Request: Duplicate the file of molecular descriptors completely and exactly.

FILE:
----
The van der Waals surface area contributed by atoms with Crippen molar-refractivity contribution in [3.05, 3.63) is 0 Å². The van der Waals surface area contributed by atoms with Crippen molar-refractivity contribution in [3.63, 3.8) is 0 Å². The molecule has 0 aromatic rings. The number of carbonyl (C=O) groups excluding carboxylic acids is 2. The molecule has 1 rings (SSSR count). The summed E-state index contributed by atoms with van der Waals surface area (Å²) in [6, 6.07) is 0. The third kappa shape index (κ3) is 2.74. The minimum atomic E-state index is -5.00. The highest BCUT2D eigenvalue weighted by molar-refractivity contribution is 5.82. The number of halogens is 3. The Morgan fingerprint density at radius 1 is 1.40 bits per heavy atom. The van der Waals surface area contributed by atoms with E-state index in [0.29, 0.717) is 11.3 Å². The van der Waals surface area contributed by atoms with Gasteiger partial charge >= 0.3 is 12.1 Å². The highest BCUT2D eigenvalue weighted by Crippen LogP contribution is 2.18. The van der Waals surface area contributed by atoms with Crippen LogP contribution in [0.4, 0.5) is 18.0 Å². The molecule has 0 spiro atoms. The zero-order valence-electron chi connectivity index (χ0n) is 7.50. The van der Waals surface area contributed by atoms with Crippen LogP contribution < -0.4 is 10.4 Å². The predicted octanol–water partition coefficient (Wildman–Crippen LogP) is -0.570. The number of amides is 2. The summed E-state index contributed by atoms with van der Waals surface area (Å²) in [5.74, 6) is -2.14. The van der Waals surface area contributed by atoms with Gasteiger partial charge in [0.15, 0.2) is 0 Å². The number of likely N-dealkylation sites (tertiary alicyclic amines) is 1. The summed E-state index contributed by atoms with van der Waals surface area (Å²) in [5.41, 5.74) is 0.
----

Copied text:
The van der Waals surface area contributed by atoms with Crippen molar-refractivity contribution in [3.05, 3.63) is 0 Å². The van der Waals surface area contributed by atoms with Crippen molar-refractivity contribution in [3.63, 3.8) is 0 Å². The molecule has 0 aromatic rings. The number of carbonyl (C=O) groups excluding carboxylic acids is 2. The molecule has 1 rings (SSSR count). The summed E-state index contributed by atoms with van der Waals surface area (Å²) in [6, 6.07) is 0. The third kappa shape index (κ3) is 2.74. The minimum atomic E-state index is -5.00. The highest BCUT2D eigenvalue weighted by molar-refractivity contribution is 5.82. The number of halogens is 3. The Morgan fingerprint density at radius 1 is 1.40 bits per heavy atom. The van der Waals surface area contributed by atoms with E-state index in [0.29, 0.717) is 11.3 Å². The van der Waals surface area contributed by atoms with Gasteiger partial charge >= 0.3 is 12.1 Å². The highest BCUT2D eigenvalue weighted by Crippen LogP contribution is 2.18. The van der Waals surface area contributed by atoms with Crippen LogP contribution in [0.4, 0.5) is 18.0 Å². The molecule has 0 spiro atoms. The zero-order valence-electron chi connectivity index (χ0n) is 7.50. The van der Waals surface area contributed by atoms with Crippen LogP contribution < -0.4 is 10.4 Å². The predicted octanol–water partition coefficient (Wildman–Crippen LogP) is -0.570. The number of amides is 2. The summed E-state index contributed by atoms with van der Waals surface area (Å²) in [5.74, 6) is -2.14. The van der Waals surface area contributed by atoms with Gasteiger partial charge in [0.15, 0.2) is 0 Å². The number of likely N-dealkylation sites (tertiary alicyclic amines) is 1. The summed E-state index contributed by atoms with van der Waals surface area (Å²) in [5.41, 5.74) is 0.